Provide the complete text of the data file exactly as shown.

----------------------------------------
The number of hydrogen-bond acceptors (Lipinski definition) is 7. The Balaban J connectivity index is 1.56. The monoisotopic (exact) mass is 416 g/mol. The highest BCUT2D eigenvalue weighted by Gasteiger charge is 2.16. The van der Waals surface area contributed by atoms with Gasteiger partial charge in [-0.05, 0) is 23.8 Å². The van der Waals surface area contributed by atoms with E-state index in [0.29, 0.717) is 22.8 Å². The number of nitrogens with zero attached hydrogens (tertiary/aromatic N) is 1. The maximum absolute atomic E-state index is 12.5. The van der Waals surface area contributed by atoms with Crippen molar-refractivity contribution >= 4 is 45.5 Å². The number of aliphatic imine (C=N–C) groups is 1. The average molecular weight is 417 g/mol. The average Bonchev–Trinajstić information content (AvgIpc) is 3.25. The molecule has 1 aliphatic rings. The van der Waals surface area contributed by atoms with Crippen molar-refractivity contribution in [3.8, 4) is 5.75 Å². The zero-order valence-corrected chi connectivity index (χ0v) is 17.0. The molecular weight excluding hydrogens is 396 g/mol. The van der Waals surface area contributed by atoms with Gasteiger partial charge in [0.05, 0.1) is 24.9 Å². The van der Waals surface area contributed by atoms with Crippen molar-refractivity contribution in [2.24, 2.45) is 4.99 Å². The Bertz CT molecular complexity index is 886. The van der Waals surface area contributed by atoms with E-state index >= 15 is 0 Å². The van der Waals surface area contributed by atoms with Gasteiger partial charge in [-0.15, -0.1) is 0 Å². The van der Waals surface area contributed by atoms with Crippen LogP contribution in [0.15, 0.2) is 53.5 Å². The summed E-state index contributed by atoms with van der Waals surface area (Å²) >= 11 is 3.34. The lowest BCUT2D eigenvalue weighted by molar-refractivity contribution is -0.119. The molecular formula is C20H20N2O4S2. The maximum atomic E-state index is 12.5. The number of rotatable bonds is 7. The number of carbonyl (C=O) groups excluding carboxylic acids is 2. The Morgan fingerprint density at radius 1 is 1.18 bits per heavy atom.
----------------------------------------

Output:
The number of hydrogen-bond acceptors (Lipinski definition) is 7. The Balaban J connectivity index is 1.56. The monoisotopic (exact) mass is 416 g/mol. The highest BCUT2D eigenvalue weighted by Gasteiger charge is 2.16. The van der Waals surface area contributed by atoms with Gasteiger partial charge in [-0.05, 0) is 23.8 Å². The van der Waals surface area contributed by atoms with E-state index in [0.29, 0.717) is 22.8 Å². The number of nitrogens with zero attached hydrogens (tertiary/aromatic N) is 1. The maximum absolute atomic E-state index is 12.5. The van der Waals surface area contributed by atoms with Crippen molar-refractivity contribution >= 4 is 45.5 Å². The number of aliphatic imine (C=N–C) groups is 1. The average molecular weight is 417 g/mol. The average Bonchev–Trinajstić information content (AvgIpc) is 3.25. The molecule has 1 aliphatic rings. The van der Waals surface area contributed by atoms with Crippen molar-refractivity contribution in [3.8, 4) is 5.75 Å². The zero-order valence-corrected chi connectivity index (χ0v) is 17.0. The molecular weight excluding hydrogens is 396 g/mol. The van der Waals surface area contributed by atoms with Gasteiger partial charge in [0.05, 0.1) is 24.9 Å². The van der Waals surface area contributed by atoms with Crippen molar-refractivity contribution in [2.24, 2.45) is 4.99 Å². The Bertz CT molecular complexity index is 886. The van der Waals surface area contributed by atoms with E-state index >= 15 is 0 Å². The van der Waals surface area contributed by atoms with Gasteiger partial charge in [-0.15, -0.1) is 0 Å². The van der Waals surface area contributed by atoms with Crippen LogP contribution in [0.15, 0.2) is 53.5 Å². The summed E-state index contributed by atoms with van der Waals surface area (Å²) >= 11 is 3.34. The lowest BCUT2D eigenvalue weighted by molar-refractivity contribution is -0.119. The molecular formula is C20H20N2O4S2. The maximum atomic E-state index is 12.5. The number of rotatable bonds is 7. The number of carbonyl (C=O) groups excluding carboxylic acids is 2. The Morgan fingerprint density at radius 1 is 1.18 bits per heavy atom.